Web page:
J. L. BELL is a Massachusetts writer who specializes in (among other things) the start of the American Revolution in and around Boston. He is particularly interested in the experiences of children in 1765-75. He has published scholarly papers and popular articles for both children and adults. He was consultant for an episode of History Detectives, and contributed to a display at Minute Man National Historic Park.

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Saturday, December 08, 2007

Samuel Adams's "Masterly Stroke of Policy"

Earlier this week Mitt Romney, former governor and then critic of Massachusetts, gave a speech about religion and politics that concluded with this Revolutionary anecdote:

Recall the early days of the first Continental Congress in Philadelphia, during the fall of 1774. With Boston occupied by British troops, there were rumors of imminent hostilities and fears of an impending war. In this time of peril, someone suggested that they pray. But there were objections. “They were too divided in religious sentiment,” what with Episcopalians and Quakers, Anabaptists and Congregationalists, Presbyterians and Catholics.

Then Sam Adams rose, and said he would hear a prayer from anyone of piety and good character, as long as they were a patriot.
Romney and his speechwriters no doubt based their description of that event on John Adams’s letter home to Abigail, dated 16 Sept 1774, or other writers’ retellings of it:
When the Congress first met, Mr. [Thomas] Cushing made a Motion, that it should be opened with Prayer. It was opposed by Mr. [John] Jay of N. York and Mr. [Edward] Rutledge of South Carolina, because we were so divided in religious Sentiments, some Episcopalians, some Quakers, some Anabaptists, some Presbyterians and some Congregationalists, so that We could not join in the same Act of Worship.

Mr. S[amuel]. Adams arose and said he was no Bigot, and could hear a Prayer from a Gentleman of Piety and Virtue, who was at the same Time a Friend to his Country. He was a Stranger in Phyladelphia, but had heard that Mr. [Jacob] Duche (Dushay they pronounce it) deserved that Character, and therefore he moved that Mr. Duche, an episcopal Clergyman, might be desired, to read Prayers to the Congress, tomorrow Morning.

The Motion was seconded and passed in the Affirmative. Mr. [Peyton] Randolph our President, waited on Mr. Duche, and received for Answer that if his Health would permit, he certainly would. Accordingly next Morning he appeared with his Clerk and in his Pontificallibus, and read several Prayers, in the established Form; and then read the Collect for the seventh day of September, which was the Thirty fifth Psalm.

You must remember this was the next Morning after we heard the horrible Rumour, of the Cannonade of Boston.—I never saw a greater Effect upon an Audience. It seemed as if Heaven had ordained that Psalm to be read on that Morning.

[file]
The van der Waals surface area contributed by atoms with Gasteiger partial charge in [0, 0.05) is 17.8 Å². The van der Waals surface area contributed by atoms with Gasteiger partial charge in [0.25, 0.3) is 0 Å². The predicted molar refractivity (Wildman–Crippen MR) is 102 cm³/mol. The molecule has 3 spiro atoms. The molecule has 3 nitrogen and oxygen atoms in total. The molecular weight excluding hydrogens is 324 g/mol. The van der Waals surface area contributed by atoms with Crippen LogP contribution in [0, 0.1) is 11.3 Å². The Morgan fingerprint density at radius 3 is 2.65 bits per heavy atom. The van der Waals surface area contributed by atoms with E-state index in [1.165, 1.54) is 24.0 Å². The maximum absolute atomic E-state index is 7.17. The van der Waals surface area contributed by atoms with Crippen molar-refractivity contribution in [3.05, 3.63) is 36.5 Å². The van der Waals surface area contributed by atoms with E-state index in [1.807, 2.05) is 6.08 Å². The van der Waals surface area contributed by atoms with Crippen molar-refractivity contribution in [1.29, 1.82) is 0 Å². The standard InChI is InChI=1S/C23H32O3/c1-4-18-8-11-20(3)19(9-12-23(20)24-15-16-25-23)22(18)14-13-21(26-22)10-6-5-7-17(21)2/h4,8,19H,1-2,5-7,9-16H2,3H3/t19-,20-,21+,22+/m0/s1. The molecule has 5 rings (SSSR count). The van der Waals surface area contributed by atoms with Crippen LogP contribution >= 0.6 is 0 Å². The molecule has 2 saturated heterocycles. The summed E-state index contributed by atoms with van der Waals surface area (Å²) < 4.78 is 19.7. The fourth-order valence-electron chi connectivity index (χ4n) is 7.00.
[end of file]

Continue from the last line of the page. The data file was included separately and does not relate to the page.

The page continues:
After this Mr. Duche, unexpected to every Body struck out into an extemporary Prayer, which filled the Bosom of every Man present. I must confess I never heard a better Prayer or one, so well pronounced. Episcopalian as he is, Dr. [Samuel] Cooper himself never prayed with such fervour, such Ardor, such Earnestness and Pathos, and in Language so elegant and sublime—for America, for the Congress, for The Province of Massachusetts Bay, and especially the Town of Boston. It has had an excellent Effect upon every Body here.

I must beg you to read that Psalm. If there was any Faith in the sortes Virgilianae, or sortes Homericae, or especially the Sortes biblicae, it would be thought providential.

It will amuse your Friends to read this Letter and the 35th. Psalm to them. Read it to your Father and Mr. Wibirt.—I wonder what our Braintree Churchmen would think of this?—Mr. Duche is one of the most ingenious Men, and best Characters, and greatest orators in the Episcopal order, upon this Continent—Yet a Zealous Friend of Liberty and his Country.
But that wasn’t the first time John Adams had written about this moment. His first allusion to it appeared in his diary on 10 September:
Mr. Reed [George Read of Delaware?] returned with Mr. [Samuel] Adams and me to our Lodgings, and a very social, agreable and communicative Evening We had.

He says We never were guilty of a more Masterly Stroke of Policy, than in moving that Mr. Duche might read Prayers, it has had a very good Effect, &c. He says the Sentiments of People here, are growing more and more favourable every day.
The phrase “Masterly Stroke of Policy” reveals that the cousins’ agreeable colleague saw Samuel’s proposal as a political act. Why? And what was the background of this moment?

First of all, it was almost certainly a setup. Thomas Cushing and Samuel Adams went way back. Cushing had been Adams’s boss in his early, unrewarding attempt at a mercantile career. In the Massachusetts General Court, Cushing was Speaker and Adams was Clerk. Adams must have known that Cushing would propose opening the congress with a prayer, and had probably prepared what he was going to say in response.